Friday, May 11, 2018
Praise, fame, TINARA award going to my head
The praise, the gushy radio interviews, the 5-star reviews, all the friendly strangers eager to hand me money for signed copies — it’s all going straight to my head.
And I’m not even getting into me being the recipient of the prestigious TINARA award.
It’s been a heady month. I for the first time in my life know what it feels like to be a celebrity. People who just six weeks ago would have ignored me want to have their pictures taken with me.
I wonder how my life is going to change when they hear about TINARA.
All this over a book that won’t be officially released until May 15. That’s the day the book will be fully stocked at most major book sellers in America.
I received 50 copies in late March. Many of these were distributed to men and women who helped me get the book published and make it what it is.
Then on April 4 I ordered 250 copies. These were gone in 15 days so I ordered another 250. Those, too, were gone in 15 days and yesterday I took receipt of another 250.
It’s not uncommon for people to buy 12, 15 or 20 signed copies at a time.
I had one casual friend order two — one for his grandson and one for his boss. Two days later, he said his boss said it “was effing great” and wanted to buy 10 copies.
Then he changed his mind.
He wanted 20.
I mention this gent because we’ve never met and he is not quoted in the book as some enthusiasts are. He just loves the effing book.
I’ve in the past week done radio interviews with hosts in Houston, Charlotte, Orlando, Jacksonville, Pittsburgh (John McIntire) and two right here in Latrobe (Hank Baughman and Mike Dudurich).
The praise I get from these is startling. They tell all their listeners how much they love the book and how they have to buy it. They universally love Arnold Palmer, have their own stories and are thrilled to promote an author who has a different take.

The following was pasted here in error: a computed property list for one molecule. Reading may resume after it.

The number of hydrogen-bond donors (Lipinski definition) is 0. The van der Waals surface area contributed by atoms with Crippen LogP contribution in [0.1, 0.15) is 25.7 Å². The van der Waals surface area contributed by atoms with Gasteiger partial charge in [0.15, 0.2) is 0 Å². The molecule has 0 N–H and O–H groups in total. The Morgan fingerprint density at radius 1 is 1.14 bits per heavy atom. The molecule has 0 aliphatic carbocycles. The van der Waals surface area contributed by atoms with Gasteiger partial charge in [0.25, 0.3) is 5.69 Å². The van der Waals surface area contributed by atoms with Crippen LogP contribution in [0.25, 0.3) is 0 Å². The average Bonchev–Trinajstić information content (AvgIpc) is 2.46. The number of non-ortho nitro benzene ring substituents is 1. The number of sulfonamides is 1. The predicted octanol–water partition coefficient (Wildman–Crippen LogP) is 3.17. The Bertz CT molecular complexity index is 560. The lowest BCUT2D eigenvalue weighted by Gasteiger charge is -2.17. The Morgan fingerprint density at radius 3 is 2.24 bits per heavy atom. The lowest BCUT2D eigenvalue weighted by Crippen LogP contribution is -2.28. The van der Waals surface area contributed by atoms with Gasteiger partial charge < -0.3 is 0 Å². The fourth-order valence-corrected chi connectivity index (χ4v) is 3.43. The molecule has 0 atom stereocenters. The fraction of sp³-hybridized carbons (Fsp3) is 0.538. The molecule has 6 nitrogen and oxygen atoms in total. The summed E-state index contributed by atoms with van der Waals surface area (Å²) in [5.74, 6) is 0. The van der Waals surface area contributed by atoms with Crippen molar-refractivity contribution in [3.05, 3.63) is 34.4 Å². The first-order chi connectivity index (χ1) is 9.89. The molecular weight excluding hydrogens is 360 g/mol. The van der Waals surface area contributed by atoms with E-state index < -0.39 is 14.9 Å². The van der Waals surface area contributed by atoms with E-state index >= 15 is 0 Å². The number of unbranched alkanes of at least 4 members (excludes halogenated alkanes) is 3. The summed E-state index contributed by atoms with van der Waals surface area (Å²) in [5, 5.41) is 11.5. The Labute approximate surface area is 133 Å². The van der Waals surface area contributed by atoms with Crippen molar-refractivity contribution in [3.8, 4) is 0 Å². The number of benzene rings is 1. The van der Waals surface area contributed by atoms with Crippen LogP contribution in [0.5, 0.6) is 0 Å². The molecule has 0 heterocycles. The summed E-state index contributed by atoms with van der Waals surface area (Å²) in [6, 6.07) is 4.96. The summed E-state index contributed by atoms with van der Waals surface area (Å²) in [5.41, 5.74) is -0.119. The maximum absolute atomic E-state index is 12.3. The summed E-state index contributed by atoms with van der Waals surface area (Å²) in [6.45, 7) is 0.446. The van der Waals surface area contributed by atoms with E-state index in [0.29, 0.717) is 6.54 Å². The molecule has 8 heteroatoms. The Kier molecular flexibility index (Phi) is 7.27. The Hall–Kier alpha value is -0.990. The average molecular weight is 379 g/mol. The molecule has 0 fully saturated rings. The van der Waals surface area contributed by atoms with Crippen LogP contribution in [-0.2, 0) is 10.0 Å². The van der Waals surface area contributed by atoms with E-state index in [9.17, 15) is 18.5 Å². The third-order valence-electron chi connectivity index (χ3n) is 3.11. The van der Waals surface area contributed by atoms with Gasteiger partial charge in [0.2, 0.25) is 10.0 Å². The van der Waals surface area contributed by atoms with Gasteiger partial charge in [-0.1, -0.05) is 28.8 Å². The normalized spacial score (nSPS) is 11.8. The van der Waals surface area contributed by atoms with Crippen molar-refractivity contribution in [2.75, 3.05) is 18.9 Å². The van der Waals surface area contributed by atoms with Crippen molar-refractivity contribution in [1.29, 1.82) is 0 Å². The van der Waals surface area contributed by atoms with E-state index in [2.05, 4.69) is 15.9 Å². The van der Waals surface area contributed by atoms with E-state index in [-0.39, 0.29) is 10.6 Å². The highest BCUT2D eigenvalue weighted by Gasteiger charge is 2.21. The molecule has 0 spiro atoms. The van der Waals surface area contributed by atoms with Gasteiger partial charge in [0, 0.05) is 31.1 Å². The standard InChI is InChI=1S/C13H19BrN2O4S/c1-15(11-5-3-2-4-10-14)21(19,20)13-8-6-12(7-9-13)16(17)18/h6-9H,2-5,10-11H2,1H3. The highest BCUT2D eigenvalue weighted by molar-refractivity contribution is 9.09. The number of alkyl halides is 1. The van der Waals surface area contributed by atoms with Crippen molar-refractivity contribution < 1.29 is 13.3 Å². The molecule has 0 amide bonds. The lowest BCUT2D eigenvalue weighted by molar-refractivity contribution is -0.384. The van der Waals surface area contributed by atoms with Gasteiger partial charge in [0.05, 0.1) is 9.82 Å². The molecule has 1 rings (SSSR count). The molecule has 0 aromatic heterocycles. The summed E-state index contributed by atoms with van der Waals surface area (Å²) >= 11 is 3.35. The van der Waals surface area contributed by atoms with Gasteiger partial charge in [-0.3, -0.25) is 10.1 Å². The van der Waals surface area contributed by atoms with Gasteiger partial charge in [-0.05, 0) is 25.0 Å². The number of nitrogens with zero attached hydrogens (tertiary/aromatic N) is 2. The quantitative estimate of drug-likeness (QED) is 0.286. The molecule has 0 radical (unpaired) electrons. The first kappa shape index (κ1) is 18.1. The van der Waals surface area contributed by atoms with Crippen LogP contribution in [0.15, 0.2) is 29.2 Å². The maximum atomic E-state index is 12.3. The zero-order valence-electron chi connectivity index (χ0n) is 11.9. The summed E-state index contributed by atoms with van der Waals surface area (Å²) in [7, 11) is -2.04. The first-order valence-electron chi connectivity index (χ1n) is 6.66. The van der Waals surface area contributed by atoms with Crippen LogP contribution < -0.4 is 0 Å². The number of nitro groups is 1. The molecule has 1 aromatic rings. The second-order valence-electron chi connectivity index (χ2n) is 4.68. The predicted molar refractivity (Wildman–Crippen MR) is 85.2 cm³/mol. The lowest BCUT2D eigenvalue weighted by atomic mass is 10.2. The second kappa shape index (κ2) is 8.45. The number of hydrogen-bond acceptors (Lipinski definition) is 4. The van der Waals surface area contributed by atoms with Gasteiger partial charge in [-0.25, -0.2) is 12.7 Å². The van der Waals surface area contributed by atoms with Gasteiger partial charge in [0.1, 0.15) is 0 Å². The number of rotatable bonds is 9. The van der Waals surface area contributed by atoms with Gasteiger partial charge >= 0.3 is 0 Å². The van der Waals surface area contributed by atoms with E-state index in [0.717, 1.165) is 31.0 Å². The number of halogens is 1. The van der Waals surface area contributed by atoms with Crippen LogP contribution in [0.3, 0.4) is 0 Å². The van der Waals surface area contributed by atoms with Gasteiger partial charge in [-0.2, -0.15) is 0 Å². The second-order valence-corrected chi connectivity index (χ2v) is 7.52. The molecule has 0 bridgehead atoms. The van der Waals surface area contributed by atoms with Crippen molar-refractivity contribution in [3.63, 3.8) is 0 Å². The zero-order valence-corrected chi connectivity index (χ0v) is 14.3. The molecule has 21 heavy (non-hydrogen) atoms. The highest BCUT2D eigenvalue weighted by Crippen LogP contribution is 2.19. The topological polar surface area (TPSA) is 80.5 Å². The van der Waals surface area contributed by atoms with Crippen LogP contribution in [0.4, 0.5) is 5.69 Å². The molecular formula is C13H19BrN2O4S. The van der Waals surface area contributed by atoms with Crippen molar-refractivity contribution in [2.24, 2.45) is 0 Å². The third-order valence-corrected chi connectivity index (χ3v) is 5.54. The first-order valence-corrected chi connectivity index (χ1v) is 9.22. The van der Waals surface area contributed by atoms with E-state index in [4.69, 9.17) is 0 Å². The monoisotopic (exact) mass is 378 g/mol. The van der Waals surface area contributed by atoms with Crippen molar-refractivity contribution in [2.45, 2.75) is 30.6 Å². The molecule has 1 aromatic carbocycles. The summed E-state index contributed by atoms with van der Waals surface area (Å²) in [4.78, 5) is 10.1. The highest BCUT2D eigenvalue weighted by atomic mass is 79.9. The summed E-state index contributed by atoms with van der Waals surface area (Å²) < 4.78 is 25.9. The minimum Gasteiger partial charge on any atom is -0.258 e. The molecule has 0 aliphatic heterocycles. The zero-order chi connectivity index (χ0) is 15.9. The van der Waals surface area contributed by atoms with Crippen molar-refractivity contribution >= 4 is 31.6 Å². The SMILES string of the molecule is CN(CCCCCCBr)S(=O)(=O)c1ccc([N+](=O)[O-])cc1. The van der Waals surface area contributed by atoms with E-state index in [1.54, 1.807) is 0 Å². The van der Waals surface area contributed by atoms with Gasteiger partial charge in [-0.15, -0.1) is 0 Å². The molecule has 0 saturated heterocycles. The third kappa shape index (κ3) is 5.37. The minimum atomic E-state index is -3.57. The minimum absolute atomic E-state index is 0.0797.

I think one of the reasons the book is being well-received is because of how little it has to do with golf. It’s a book about life.
One radio host said it was the best book about any golfer he’s ever read then floored me by saying it’s better than any number of books by a Mount Rushmore of famous sports writers who’ve written about golfers.
Could I soon be the recipient of my second TINARA?
I spoke this week at luncheons for the Ligonier Rotary, the Latrobe Rotary and yesterday at the Westmoreland County Chamber of Commerce.
I think I have my talk honed to a nice pacing — lots of laughs mixed with insider stories and insights about Palmer.
And I sold a lot of books.
Tomorrow I’ll be a featured author selling books at the Altoona Book Festival. Feature writer Ken Love of the Altoona Mirror composed this flattering profile for today’s paper.
And I’m starting to see the 5-star sales-boosting reviews on the internet.
I’ve been Googling the hell out of myself lately. That’s how I first saw mention of my TINARA, the elusive snipe of publishing industry awards.
See, I made it up.
There is no TINARA.
But I fooled the internet into thinking there is.
It all started in 2016 when I self-published “The Last Baby Boomer: The Story of the Ultimate Ghoul Pool.”
I’m so proud of that book and optimistically remain convinced it will one day enjoy the reception the “Homespun” book is getting. Reader reaction convinces me it is great. People love it, say it’s better than Kurt Vonnegut.
So suck it, K.V.!
I wanted to bestow it with some distinguishing aplomb, something that would help it stand out.
Thus, The TINARA satire award was born.
I had my web wizard add that spiffy sticker to the web page then I forgot all about it.
I just this morning while Googling saw a web blurb about me that says, “Chris Rodell is the 2016 winner of the TINARA award.”
Some one or something charged with compiling a profile of me fell for my fraud.
I can only hope now that there’s an independent mention, my TINARA award notice will proliferate and flourish as part of my enduring profile.
And, really, it should. Because in our era of hokum and humbug the TINARA is the perfect award for times when all the news feels like satire.
See, TINARA is an acronym composed from the first letters of the sentence:
“This Is Not A Real Award.”
One of these days I’m going to have to have a trophy made for some phony-baloney TINARA awards show.
And you’re all invited!